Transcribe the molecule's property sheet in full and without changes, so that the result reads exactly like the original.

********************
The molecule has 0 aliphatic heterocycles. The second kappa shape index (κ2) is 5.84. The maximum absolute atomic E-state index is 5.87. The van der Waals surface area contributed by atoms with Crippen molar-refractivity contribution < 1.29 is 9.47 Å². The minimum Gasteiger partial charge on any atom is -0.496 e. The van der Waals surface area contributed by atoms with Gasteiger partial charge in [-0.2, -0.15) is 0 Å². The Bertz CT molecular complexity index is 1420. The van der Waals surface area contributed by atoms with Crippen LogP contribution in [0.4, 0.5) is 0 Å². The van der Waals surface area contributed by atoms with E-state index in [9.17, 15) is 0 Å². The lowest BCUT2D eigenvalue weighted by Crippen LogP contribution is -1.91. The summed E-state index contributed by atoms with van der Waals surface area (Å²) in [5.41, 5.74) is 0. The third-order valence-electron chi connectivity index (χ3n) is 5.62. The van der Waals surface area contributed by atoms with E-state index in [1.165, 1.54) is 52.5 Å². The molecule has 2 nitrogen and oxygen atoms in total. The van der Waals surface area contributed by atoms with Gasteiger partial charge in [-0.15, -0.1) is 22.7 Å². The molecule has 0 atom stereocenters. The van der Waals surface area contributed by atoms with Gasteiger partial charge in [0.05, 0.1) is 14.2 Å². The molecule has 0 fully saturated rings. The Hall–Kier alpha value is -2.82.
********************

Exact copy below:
The molecule has 0 aliphatic heterocycles. The second kappa shape index (κ2) is 5.84. The maximum absolute atomic E-state index is 5.87. The van der Waals surface area contributed by atoms with Crippen molar-refractivity contribution < 1.29 is 9.47 Å². The minimum Gasteiger partial charge on any atom is -0.496 e. The van der Waals surface area contributed by atoms with Gasteiger partial charge in [-0.2, -0.15) is 0 Å². The Bertz CT molecular complexity index is 1420. The van der Waals surface area contributed by atoms with Crippen LogP contribution in [0.4, 0.5) is 0 Å². The van der Waals surface area contributed by atoms with E-state index in [9.17, 15) is 0 Å². The lowest BCUT2D eigenvalue weighted by Crippen LogP contribution is -1.91. The summed E-state index contributed by atoms with van der Waals surface area (Å²) in [5.41, 5.74) is 0. The third-order valence-electron chi connectivity index (χ3n) is 5.62. The van der Waals surface area contributed by atoms with E-state index in [1.165, 1.54) is 52.5 Å². The molecule has 2 nitrogen and oxygen atoms in total. The van der Waals surface area contributed by atoms with Gasteiger partial charge in [-0.15, -0.1) is 22.7 Å². The molecule has 0 atom stereocenters. The van der Waals surface area contributed by atoms with Gasteiger partial charge in [0.05, 0.1) is 14.2 Å². The molecule has 0 fully saturated rings. The Hall–Kier alpha value is -2.82.